Discuss Thinking Win/Win at the General Discussion within the The Attraction Forums. Dating Advice.; Thinking Win/Win Promised I'd repost this from the lounge, and I even got nagged to ...
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- 01-22-2009, 06:12 AM #1
Promised I'd repost this from the lounge, and I even got nagged to do it, so here we go...
Here's a neat little trick I used to let go of negativity about other people:
When people used to piss me off, I'd go in to WAR mode. I'd start thinking about ways to get the other person back, how to make them feel bad, and how to somehow 'win' at their expense.
Not only did this used to make me feel even worse, it tended to escalate situations to a point where they were having a noticeable impact on my productivity. My ego was making these situations seem far more important than they were, and my energy, thoughts and emotions were focussing on these minor issues, rather than my life goals.
As Lincoln said: "No man who is resolved to make the most of himself can spare time for personal contention. Still less can he afford to take the consequences, including the [corruption] of his temper and the loss of self-control".
One day I decided to flip the script. Rather than asking:
* How can I get back at this person?
* How can I show this person not to mess with me?
* How can I regain my authority?
* How can I help this person?
Not: "How can I help this person, so they realise I'm better than them?" or "How can I be condescending to this person?" or even "How can I lull this person in to a false sense of security so later I can CRUSH him". Just: "What action can I take to help this person reach their goals?"
As you might imagine, this took a gigantic leap of faith!
Let's take an example:
Person X had told me I could stay at his house during a quick visit to London. When I got to London, and contacted him he told me I was no longer welcome after I'd publically disagreed with him - this left me pretty high and dry, and I ended up having to spend much more than I wanted on a hotel room at short notice.
Old me would have:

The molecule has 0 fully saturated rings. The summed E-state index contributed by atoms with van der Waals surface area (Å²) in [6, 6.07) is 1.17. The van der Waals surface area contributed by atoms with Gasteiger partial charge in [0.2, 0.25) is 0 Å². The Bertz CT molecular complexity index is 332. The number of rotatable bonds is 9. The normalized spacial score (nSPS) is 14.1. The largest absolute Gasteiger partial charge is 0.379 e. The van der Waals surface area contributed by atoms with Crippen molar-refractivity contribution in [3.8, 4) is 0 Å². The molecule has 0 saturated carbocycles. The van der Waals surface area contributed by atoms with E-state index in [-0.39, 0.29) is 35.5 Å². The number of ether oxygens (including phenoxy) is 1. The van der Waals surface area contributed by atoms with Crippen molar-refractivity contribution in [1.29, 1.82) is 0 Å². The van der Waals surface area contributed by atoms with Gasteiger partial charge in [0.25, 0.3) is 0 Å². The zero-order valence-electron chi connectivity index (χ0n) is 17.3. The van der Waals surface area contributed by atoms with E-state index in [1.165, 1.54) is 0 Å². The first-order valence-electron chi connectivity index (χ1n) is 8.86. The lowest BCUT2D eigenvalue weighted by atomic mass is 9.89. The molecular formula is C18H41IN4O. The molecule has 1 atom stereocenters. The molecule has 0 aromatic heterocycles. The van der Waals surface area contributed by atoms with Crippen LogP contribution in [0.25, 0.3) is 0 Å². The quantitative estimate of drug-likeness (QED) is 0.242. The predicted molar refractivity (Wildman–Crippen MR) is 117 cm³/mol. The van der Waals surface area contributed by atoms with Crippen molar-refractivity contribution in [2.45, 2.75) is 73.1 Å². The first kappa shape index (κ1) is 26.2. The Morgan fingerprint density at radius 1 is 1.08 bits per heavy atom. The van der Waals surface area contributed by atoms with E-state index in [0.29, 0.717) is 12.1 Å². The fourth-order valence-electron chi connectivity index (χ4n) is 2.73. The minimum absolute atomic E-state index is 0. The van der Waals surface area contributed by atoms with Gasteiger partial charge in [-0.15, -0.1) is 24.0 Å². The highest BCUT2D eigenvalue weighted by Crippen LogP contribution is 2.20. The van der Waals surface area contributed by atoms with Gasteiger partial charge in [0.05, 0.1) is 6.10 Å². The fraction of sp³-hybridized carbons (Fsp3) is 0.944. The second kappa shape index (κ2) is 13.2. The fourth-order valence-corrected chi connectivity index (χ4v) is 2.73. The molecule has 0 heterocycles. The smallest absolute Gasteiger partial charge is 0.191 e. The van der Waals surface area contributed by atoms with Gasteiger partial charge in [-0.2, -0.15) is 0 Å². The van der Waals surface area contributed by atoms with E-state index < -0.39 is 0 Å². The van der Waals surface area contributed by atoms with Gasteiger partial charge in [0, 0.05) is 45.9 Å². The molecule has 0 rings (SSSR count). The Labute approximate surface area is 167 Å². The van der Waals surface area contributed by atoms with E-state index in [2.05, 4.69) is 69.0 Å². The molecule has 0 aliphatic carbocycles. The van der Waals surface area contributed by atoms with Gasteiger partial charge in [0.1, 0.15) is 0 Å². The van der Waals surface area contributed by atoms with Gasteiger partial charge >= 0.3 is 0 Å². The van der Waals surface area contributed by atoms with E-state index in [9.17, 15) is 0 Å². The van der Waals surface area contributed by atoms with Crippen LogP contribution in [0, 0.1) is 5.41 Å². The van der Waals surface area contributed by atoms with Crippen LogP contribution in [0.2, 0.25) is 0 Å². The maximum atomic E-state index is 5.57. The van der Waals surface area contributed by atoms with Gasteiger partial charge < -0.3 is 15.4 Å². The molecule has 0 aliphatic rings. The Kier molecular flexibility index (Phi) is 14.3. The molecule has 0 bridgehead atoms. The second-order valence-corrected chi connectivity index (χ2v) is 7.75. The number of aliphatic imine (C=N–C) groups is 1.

Made sure all our mutual friends knew what he'd done, and spin the story to make him sound even worse, before attempting to get him banned from a few private forums we're both members of. Then cancelling a couple of business arrangements we have that benefit him marginally more than they benefit me. And of course, removing him as a friend on Facebook, and making sure he found out.
If it sounds petty - it is! But: Real People get caught up in Real Acts of Stupidity when their ego is hurt. What's more, I could easily (in my mind, at least) have justified these actions to a third party: I was enforcing my boundaries; I'd finally seen what kind of person he was; I didn't want someone in my life like that any more; I needed to show him this was unacceptable behaviour, etc etc etc.
What I actually did:
I thought: how can I help this person? I started thinking creatively, and thought of something I was uniquely placed to do to help his business. Then I emailed him, apologised sincerely for having made my disagreement with him so public, and suggested I help him out.
The results were manifold.
First of all, I felt much better. I stopped feeling like a victim - I was being proactive, and was bringing the situation inside my sphere of influence. My helping him led to him reciprocating, and helping me with something else, growing my business. What's more, I felt great. No more focussing on negative emotions, no more focussing on my time, energy, and resources on destructive forces. As Buddha said: "Hatred is never ended by hatred but by love".
My close friend Braddock says (and I think he got it from Dale Carnegie) that "Everyone is the hero of their own story". People always think they're in the right, and that they've acted appropriately, so going in guns blazing is only every going to cause more conflict, more drama, more resentment.
Flipping the situation around and saying "How Can I Help This Person" pushes you back in to the positive, puts you back in control, and will normally lead to mutual benefit for you and the injuring party. It sends your brain the message that you're not a victim, but that you're a powerful person able to take charge of situations - a message that with repition will stick![the] greatest teacher that I have ever had ... the friendliness, the selflessness, the open-mindedness, the passion for the subject matter, the charisma, the patience, the dedication to his students, and the absolute MASTERY of his subject field ... Sheriff has taken concepts & words & ideas that you may have heard 100 times before, but as soon as they come out of Sheriff's mouth, you INSTANTLY understand what he's talking about ... Sheriff has internalized this material so well over so many years that he EASILY & EFFORTLESSLY shares his knowledge in a way that makes sense to beginners.
- 01-22-2009, 07:15 AM #2
- 01-22-2009, 02:59 PM #3.
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Awesome post. When ever someone flames me, like on a message board, I personally do one thing. I go to my computer, pull up a word doc, and write my response. Then I click delete. Helps relieve the pressure and it never sees the light of day.